Wednesday, June 1, 2011

Bookclub Edition 1: Elizabeth Gaskell's "Wives and Daughters" (or: 1001 Footnotes)

Guess what, people: I am able to READ again. Not that I forgot how to at any time, but finding the time to sit down with a good book was near impossible. Since December I have now been taking the bus to work, which means about 1 hour per day TO MYSELF! And since I have an awesome employer who seriously provides a library for its employees, I also have plenty of access to books of various qualities. And since my interests are also wide-spread you may look forward to interesting (or less so) book reviews. My goal would be a book a month, but honestly, I'm not holding my breath, and I'm definitely NOT stressing; so here we go!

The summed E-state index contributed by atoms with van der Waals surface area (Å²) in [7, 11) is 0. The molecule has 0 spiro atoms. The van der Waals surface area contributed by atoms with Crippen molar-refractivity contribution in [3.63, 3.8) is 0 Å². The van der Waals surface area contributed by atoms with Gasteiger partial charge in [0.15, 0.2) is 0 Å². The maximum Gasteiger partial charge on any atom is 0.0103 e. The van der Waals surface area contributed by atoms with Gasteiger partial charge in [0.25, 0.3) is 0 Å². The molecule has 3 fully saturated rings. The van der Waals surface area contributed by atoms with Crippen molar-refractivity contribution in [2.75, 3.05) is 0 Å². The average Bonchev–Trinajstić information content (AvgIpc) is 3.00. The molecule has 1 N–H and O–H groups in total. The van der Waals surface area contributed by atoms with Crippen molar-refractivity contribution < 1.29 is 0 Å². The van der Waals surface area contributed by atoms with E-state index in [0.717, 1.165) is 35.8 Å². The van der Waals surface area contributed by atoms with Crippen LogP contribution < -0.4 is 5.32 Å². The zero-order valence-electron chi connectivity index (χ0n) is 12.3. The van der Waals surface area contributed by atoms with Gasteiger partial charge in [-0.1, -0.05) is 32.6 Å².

I came across "Wives and Daughters" after finishing a similar book written by a more contemporary author and remembering having watched about 15 minutes of the BBC mini series when we still had access to Netflix. During the first 20 or so pages I seriously pondered putting it down again since I had some difficulties getting into the style of a 19th-century female author. But pressing on, I got into it, and was kind of sad when I was through. Yes, there is no big, exciting story with dramatic crises (at least not for the 21st-century reader), but Elizabeth Gaskell describes her characters in a very detailed way that still leaves enough room to identify with the main character, Molly (wishing for her to grow some serious balls) and develop a deep dislike for her selfish and egocentric stepmother, Hyacinth.